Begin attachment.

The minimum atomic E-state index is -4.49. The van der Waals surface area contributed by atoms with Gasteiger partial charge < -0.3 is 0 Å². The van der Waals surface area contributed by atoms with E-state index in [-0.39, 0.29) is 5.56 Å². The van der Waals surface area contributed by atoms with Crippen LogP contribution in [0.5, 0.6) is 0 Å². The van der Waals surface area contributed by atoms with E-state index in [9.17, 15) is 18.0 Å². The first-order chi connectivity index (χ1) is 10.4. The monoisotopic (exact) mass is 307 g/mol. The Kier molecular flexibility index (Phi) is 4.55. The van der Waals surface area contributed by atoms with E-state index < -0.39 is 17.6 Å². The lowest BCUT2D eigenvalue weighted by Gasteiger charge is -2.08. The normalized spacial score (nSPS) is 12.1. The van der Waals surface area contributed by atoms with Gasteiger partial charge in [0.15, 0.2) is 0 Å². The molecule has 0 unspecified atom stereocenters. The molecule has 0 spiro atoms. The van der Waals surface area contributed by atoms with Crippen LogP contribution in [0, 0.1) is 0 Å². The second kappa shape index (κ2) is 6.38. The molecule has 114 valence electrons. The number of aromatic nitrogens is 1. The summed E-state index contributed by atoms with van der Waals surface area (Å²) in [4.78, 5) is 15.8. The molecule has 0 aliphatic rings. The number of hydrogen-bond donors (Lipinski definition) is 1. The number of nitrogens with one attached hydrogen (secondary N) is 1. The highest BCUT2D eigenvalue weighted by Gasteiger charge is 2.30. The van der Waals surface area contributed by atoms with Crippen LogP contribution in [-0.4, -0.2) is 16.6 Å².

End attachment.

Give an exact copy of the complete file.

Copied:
The minimum atomic E-state index is -4.49. The van der Waals surface area contributed by atoms with Gasteiger partial charge < -0.3 is 0 Å². The van der Waals surface area contributed by atoms with E-state index in [-0.39, 0.29) is 5.56 Å². The van der Waals surface area contributed by atoms with Crippen LogP contribution in [0.5, 0.6) is 0 Å². The van der Waals surface area contributed by atoms with E-state index in [9.17, 15) is 18.0 Å². The first-order chi connectivity index (χ1) is 10.4. The monoisotopic (exact) mass is 307 g/mol. The Kier molecular flexibility index (Phi) is 4.55. The van der Waals surface area contributed by atoms with E-state index < -0.39 is 17.6 Å². The lowest BCUT2D eigenvalue weighted by Gasteiger charge is -2.08. The normalized spacial score (nSPS) is 12.1. The van der Waals surface area contributed by atoms with Gasteiger partial charge in [0.15, 0.2) is 0 Å². The molecule has 0 unspecified atom stereocenters. The molecule has 0 spiro atoms. The van der Waals surface area contributed by atoms with Crippen LogP contribution in [0, 0.1) is 0 Å². The second kappa shape index (κ2) is 6.38. The molecule has 114 valence electrons. The number of aromatic nitrogens is 1. The summed E-state index contributed by atoms with van der Waals surface area (Å²) in [4.78, 5) is 15.8. The molecule has 0 aliphatic rings. The number of hydrogen-bond donors (Lipinski definition) is 1. The number of nitrogens with one attached hydrogen (secondary N) is 1. The highest BCUT2D eigenvalue weighted by Gasteiger charge is 2.30. The van der Waals surface area contributed by atoms with Crippen LogP contribution in [-0.4, -0.2) is 16.6 Å².